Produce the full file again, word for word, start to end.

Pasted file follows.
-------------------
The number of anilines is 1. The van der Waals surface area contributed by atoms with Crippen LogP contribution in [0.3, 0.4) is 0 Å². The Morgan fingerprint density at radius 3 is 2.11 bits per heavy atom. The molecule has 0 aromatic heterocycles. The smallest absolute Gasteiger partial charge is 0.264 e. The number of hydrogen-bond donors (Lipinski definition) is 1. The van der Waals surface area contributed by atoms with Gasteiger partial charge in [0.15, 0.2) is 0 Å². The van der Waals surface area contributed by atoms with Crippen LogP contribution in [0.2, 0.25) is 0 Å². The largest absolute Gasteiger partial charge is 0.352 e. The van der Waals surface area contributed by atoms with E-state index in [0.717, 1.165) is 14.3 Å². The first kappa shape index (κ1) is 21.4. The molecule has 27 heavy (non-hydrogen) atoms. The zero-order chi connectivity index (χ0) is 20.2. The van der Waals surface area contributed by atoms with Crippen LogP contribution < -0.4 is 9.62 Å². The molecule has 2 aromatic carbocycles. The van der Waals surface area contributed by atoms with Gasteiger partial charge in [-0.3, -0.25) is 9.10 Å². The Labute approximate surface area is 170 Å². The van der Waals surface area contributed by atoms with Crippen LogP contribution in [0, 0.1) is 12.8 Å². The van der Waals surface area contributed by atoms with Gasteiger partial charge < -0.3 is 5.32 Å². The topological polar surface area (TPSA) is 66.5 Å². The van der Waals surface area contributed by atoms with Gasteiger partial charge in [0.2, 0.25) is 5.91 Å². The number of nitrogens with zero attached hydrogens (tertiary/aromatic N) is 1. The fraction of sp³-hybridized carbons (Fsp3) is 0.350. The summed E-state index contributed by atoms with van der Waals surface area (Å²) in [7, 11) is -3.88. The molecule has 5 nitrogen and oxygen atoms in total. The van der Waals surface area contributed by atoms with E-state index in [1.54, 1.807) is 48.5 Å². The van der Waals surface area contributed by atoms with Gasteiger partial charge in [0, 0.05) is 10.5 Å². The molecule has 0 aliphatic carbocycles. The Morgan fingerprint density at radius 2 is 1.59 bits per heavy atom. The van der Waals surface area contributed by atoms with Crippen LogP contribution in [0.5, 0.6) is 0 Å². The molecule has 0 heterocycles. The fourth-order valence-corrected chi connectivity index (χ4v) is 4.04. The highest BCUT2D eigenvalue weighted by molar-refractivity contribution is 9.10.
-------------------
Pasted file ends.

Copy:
The number of anilines is 1. The van der Waals surface area contributed by atoms with Crippen LogP contribution in [0.3, 0.4) is 0 Å². The Morgan fingerprint density at radius 3 is 2.11 bits per heavy atom. The molecule has 0 aromatic heterocycles. The smallest absolute Gasteiger partial charge is 0.264 e. The number of hydrogen-bond donors (Lipinski definition) is 1. The van der Waals surface area contributed by atoms with Gasteiger partial charge in [0.15, 0.2) is 0 Å². The van der Waals surface area contributed by atoms with Crippen LogP contribution in [0.2, 0.25) is 0 Å². The largest absolute Gasteiger partial charge is 0.352 e. The van der Waals surface area contributed by atoms with E-state index in [0.717, 1.165) is 14.3 Å². The first kappa shape index (κ1) is 21.4. The molecule has 27 heavy (non-hydrogen) atoms. The zero-order chi connectivity index (χ0) is 20.2. The van der Waals surface area contributed by atoms with Crippen LogP contribution < -0.4 is 9.62 Å². The molecule has 2 aromatic carbocycles. The van der Waals surface area contributed by atoms with Gasteiger partial charge in [-0.3, -0.25) is 9.10 Å². The Labute approximate surface area is 170 Å². The van der Waals surface area contributed by atoms with Crippen LogP contribution in [0, 0.1) is 12.8 Å². The van der Waals surface area contributed by atoms with Gasteiger partial charge < -0.3 is 5.32 Å². The topological polar surface area (TPSA) is 66.5 Å². The van der Waals surface area contributed by atoms with Gasteiger partial charge in [0.2, 0.25) is 5.91 Å². The number of nitrogens with zero attached hydrogens (tertiary/aromatic N) is 1. The fraction of sp³-hybridized carbons (Fsp3) is 0.350. The summed E-state index contributed by atoms with van der Waals surface area (Å²) in [7, 11) is -3.88. The molecule has 5 nitrogen and oxygen atoms in total. The van der Waals surface area contributed by atoms with E-state index in [1.54, 1.807) is 48.5 Å². The van der Waals surface area contributed by atoms with Gasteiger partial charge in [0, 0.05) is 10.5 Å². The molecule has 0 aliphatic carbocycles. The Morgan fingerprint density at radius 2 is 1.59 bits per heavy atom. The van der Waals surface area contributed by atoms with Crippen LogP contribution in [0.5, 0.6) is 0 Å². The molecule has 0 heterocycles. The fourth-order valence-corrected chi connectivity index (χ4v) is 4.04. The highest BCUT2D eigenvalue weighted by molar-refractivity contribution is 9.10.